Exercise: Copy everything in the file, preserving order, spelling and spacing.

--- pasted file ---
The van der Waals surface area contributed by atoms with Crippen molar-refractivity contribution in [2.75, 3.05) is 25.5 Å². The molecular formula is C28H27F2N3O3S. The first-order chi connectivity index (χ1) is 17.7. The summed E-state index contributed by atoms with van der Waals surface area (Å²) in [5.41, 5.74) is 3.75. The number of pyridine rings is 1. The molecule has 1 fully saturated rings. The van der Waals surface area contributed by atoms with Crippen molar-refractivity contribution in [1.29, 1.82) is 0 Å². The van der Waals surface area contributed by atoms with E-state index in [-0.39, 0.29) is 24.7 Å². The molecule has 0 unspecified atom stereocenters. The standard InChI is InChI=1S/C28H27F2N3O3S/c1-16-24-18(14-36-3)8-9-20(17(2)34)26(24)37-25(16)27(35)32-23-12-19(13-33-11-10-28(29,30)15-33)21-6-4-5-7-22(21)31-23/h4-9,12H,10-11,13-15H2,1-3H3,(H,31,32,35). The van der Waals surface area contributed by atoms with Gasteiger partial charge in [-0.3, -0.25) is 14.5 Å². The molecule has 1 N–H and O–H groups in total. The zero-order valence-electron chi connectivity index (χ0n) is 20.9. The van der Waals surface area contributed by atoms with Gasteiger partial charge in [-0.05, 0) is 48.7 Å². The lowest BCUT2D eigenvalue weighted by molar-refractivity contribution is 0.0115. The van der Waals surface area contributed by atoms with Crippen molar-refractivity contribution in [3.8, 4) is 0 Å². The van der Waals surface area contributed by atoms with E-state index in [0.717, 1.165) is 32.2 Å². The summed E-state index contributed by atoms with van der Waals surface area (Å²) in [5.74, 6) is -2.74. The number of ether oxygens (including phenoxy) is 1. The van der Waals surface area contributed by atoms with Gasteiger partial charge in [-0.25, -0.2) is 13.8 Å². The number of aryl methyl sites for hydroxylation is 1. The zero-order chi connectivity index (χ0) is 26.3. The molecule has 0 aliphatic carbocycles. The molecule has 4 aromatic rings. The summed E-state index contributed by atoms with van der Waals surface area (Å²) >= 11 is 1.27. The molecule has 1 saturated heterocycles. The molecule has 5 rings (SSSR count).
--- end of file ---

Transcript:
The van der Waals surface area contributed by atoms with Crippen molar-refractivity contribution in [2.75, 3.05) is 25.5 Å². The molecular formula is C28H27F2N3O3S. The first-order chi connectivity index (χ1) is 17.7. The summed E-state index contributed by atoms with van der Waals surface area (Å²) in [5.41, 5.74) is 3.75. The number of pyridine rings is 1. The molecule has 1 fully saturated rings. The van der Waals surface area contributed by atoms with Crippen molar-refractivity contribution in [1.29, 1.82) is 0 Å². The van der Waals surface area contributed by atoms with E-state index in [-0.39, 0.29) is 24.7 Å². The molecule has 0 unspecified atom stereocenters. The standard InChI is InChI=1S/C28H27F2N3O3S/c1-16-24-18(14-36-3)8-9-20(17(2)34)26(24)37-25(16)27(35)32-23-12-19(13-33-11-10-28(29,30)15-33)21-6-4-5-7-22(21)31-23/h4-9,12H,10-11,13-15H2,1-3H3,(H,31,32,35). The van der Waals surface area contributed by atoms with Gasteiger partial charge in [-0.3, -0.25) is 14.5 Å². The molecule has 1 N–H and O–H groups in total. The zero-order valence-electron chi connectivity index (χ0n) is 20.9. The van der Waals surface area contributed by atoms with Gasteiger partial charge in [-0.05, 0) is 48.7 Å². The lowest BCUT2D eigenvalue weighted by molar-refractivity contribution is 0.0115. The van der Waals surface area contributed by atoms with Crippen molar-refractivity contribution in [3.8, 4) is 0 Å². The van der Waals surface area contributed by atoms with E-state index in [0.717, 1.165) is 32.2 Å². The summed E-state index contributed by atoms with van der Waals surface area (Å²) in [5.74, 6) is -2.74. The number of ether oxygens (including phenoxy) is 1. The van der Waals surface area contributed by atoms with Gasteiger partial charge in [-0.25, -0.2) is 13.8 Å². The number of aryl methyl sites for hydroxylation is 1. The zero-order chi connectivity index (χ0) is 26.3. The molecule has 0 aliphatic carbocycles. The molecule has 4 aromatic rings. The summed E-state index contributed by atoms with van der Waals surface area (Å²) >= 11 is 1.27. The molecule has 1 saturated heterocycles. The molecule has 5 rings (SSSR count).